Scientific Tracks Abstracts: Pediatr Therapeut
The school environment has a considerable infl uence on the behavior in Chinese students since they spend most of the day there. Th e purpose of this research was to identify school environment factors associated with BMI. A cross-sectional study was conducted among 1804 school-aged adolescents from 30 schools in six districts in Xiï¿½an City in 2004. Anthropometric measurements were taken from students by trained fi eld staff . School environment characteristics such as school facilities, health and physical education curricula, school policies for bicycle-riding and school shops and fast food outlets in school areas were collected by asking school doctors to fi ll in school environment questionnaires. Mix eff ect models were built with school BMI as outcome and school environment factors were identifi ed aft er adjusted for socio-demographic factors. Th e availability of soft drinks in school shops (coef. 1.11, 95% CI 0.56-1.67, P<0.01) was signifi cantly correlated with increased mean BMI aft er adjusted for socio-demographic factors. Number of fast food outlet in the school vicinity was positively correlated with school mean BMI but not signifi cant (one outlet compared with none: coef. 0.17, 95% CI -0.26-0.60; two or more outlets compared with none: coef. 0.56, 95% CI -0.38-1.46, P=0.56). Urgent actions are needed to address the obesogenic elements of school environments in facing with the increasing overweight and obesity adolescent in urban China.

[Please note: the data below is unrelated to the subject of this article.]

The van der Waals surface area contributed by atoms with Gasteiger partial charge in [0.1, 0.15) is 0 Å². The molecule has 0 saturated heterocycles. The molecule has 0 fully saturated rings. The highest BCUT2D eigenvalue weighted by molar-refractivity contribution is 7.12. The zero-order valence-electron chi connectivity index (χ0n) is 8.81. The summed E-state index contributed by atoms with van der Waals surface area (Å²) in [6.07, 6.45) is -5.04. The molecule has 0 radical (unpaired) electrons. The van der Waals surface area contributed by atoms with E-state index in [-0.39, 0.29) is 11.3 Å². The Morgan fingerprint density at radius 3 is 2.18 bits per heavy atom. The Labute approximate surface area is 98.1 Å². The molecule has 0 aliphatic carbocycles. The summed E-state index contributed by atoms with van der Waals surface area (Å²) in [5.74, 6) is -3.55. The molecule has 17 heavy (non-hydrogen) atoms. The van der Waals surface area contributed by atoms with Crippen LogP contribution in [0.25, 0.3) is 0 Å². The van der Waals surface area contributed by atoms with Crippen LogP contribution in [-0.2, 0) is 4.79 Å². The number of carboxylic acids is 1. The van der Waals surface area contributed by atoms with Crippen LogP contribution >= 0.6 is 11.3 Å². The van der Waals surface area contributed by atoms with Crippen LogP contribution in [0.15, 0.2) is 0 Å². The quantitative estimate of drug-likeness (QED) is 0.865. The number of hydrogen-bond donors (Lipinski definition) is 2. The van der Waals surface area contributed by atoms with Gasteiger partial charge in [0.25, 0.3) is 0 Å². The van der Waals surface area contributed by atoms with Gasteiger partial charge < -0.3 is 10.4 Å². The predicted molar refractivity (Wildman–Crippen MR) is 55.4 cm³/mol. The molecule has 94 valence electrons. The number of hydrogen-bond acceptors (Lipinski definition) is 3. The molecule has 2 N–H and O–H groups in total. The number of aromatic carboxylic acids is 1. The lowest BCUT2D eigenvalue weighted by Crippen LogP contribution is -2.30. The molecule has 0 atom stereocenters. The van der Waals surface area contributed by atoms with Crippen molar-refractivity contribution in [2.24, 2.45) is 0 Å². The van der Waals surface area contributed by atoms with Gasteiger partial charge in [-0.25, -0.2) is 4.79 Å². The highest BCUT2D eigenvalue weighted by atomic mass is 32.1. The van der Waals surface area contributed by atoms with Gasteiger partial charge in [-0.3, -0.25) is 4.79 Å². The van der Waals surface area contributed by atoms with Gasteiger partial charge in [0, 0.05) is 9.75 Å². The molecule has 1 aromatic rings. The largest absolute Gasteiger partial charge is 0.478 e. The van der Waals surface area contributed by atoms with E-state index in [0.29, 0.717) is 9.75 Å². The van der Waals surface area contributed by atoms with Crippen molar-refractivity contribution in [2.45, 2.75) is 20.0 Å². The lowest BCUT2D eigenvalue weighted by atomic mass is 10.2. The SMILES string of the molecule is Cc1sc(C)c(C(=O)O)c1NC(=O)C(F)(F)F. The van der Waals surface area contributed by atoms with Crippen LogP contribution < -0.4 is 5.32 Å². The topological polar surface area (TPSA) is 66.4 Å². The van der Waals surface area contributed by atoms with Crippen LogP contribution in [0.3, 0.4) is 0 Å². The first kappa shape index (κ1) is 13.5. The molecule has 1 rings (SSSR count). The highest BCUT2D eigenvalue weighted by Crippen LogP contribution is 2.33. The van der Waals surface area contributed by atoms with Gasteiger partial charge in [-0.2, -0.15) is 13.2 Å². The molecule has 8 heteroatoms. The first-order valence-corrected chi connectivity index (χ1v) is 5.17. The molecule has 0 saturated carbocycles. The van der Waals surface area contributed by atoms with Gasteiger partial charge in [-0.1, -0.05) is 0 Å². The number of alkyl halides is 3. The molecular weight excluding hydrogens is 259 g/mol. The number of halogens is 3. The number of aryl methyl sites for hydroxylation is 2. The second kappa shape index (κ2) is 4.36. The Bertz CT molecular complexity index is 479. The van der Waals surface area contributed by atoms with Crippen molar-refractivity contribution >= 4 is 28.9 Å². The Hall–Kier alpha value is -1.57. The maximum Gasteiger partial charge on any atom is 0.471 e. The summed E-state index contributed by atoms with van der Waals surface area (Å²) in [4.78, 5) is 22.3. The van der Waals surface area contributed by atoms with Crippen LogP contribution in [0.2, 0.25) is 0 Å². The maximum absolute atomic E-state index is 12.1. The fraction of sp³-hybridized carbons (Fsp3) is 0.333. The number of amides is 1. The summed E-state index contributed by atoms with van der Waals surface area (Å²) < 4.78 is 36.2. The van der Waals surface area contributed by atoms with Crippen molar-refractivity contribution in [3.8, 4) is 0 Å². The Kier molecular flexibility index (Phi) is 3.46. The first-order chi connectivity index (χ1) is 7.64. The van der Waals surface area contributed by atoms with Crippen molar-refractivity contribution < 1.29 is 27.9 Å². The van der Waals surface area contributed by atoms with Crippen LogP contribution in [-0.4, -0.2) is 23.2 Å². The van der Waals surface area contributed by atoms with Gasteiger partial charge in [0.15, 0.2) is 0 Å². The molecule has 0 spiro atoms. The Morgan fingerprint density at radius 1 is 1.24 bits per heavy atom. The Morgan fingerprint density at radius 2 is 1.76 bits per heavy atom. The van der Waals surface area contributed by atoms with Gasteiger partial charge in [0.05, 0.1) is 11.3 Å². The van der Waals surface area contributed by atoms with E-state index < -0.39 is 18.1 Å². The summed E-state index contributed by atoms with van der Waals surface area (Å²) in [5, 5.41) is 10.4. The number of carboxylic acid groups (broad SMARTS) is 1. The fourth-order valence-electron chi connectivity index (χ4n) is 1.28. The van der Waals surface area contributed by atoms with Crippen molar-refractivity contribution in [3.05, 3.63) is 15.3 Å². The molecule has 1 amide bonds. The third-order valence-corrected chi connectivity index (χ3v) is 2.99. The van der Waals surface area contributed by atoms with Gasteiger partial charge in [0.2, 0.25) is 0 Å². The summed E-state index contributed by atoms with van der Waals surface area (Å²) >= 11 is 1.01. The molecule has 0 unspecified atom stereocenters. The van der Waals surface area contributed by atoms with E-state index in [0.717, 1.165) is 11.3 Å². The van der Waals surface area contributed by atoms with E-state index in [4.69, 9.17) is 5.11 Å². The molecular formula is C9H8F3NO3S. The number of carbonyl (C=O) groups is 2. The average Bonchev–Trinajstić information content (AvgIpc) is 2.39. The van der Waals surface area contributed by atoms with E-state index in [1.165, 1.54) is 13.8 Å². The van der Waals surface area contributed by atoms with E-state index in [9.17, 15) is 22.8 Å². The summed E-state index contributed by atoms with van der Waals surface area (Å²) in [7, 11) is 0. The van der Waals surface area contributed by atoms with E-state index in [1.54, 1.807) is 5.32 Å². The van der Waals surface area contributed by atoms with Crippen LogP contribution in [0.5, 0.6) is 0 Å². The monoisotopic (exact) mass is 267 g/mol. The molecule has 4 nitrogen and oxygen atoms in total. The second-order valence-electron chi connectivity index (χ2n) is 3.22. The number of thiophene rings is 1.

Ming Li has completed her Ph.D in 2006 from The University of Newcastle, Australia and is doing postdoctoral studies from University of South Australia. She has been working in the area of overweight and obesity among Chinese adolescents since 2003 and is doing research on other noncommunicable diseases such as type II diabetes, coronary heart disease, and metabolic syndrome. Her work has been published in reputed journals and was presented in many international conferences.